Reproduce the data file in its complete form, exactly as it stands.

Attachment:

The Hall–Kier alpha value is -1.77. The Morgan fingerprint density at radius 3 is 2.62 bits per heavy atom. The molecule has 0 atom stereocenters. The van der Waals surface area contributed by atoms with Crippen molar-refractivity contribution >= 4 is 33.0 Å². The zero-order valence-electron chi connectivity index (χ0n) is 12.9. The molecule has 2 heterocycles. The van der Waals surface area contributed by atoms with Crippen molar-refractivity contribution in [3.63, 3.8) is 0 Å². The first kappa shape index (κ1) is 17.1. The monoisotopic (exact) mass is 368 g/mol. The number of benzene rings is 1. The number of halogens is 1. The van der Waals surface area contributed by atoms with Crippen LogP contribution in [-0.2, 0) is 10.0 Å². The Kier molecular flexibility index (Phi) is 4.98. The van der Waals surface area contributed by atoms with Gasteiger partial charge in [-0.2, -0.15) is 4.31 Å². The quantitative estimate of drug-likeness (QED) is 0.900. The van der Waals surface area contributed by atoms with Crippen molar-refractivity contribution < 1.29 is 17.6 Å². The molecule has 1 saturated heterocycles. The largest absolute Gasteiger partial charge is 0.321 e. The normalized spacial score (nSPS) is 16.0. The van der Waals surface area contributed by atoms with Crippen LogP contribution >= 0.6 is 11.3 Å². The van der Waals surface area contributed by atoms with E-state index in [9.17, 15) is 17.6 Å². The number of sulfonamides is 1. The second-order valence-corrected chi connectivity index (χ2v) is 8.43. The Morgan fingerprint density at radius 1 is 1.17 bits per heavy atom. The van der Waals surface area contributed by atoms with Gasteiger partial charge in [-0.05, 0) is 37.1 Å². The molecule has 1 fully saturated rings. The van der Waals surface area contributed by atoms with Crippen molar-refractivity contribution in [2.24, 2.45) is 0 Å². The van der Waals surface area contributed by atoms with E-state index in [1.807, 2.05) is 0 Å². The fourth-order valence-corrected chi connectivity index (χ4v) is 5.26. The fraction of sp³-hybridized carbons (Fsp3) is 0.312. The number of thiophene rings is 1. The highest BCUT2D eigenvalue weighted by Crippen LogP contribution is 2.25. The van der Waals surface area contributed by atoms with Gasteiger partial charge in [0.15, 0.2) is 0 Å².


The Hall–Kier alpha value is -1.77. The Morgan fingerprint density at radius 3 is 2.62 bits per heavy atom. The molecule has 0 atom stereocenters. The van der Waals surface area contributed by atoms with Crippen molar-refractivity contribution >= 4 is 33.0 Å². The zero-order valence-electron chi connectivity index (χ0n) is 12.9. The molecule has 2 heterocycles. The van der Waals surface area contributed by atoms with Crippen molar-refractivity contribution in [3.63, 3.8) is 0 Å². The first kappa shape index (κ1) is 17.1. The monoisotopic (exact) mass is 368 g/mol. The number of benzene rings is 1. The number of halogens is 1. The van der Waals surface area contributed by atoms with Crippen LogP contribution in [-0.2, 0) is 10.0 Å². The Kier molecular flexibility index (Phi) is 4.98. The van der Waals surface area contributed by atoms with Gasteiger partial charge in [-0.2, -0.15) is 4.31 Å². The quantitative estimate of drug-likeness (QED) is 0.900. The van der Waals surface area contributed by atoms with Crippen molar-refractivity contribution < 1.29 is 17.6 Å². The molecule has 1 saturated heterocycles. The largest absolute Gasteiger partial charge is 0.321 e. The normalized spacial score (nSPS) is 16.0. The van der Waals surface area contributed by atoms with Crippen LogP contribution >= 0.6 is 11.3 Å². The van der Waals surface area contributed by atoms with E-state index in [9.17, 15) is 17.6 Å². The number of sulfonamides is 1. The second-order valence-corrected chi connectivity index (χ2v) is 8.43. The Morgan fingerprint density at radius 1 is 1.17 bits per heavy atom. The van der Waals surface area contributed by atoms with Gasteiger partial charge in [-0.05, 0) is 37.1 Å². The molecule has 1 fully saturated rings. The van der Waals surface area contributed by atoms with Crippen molar-refractivity contribution in [2.24, 2.45) is 0 Å². The van der Waals surface area contributed by atoms with E-state index in [1.807, 2.05) is 0 Å². The fourth-order valence-corrected chi connectivity index (χ4v) is 5.26. The fraction of sp³-hybridized carbons (Fsp3) is 0.312. The number of thiophene rings is 1. The highest BCUT2D eigenvalue weighted by Crippen LogP contribution is 2.25. The van der Waals surface area contributed by atoms with Gasteiger partial charge in [0.15, 0.2) is 0 Å².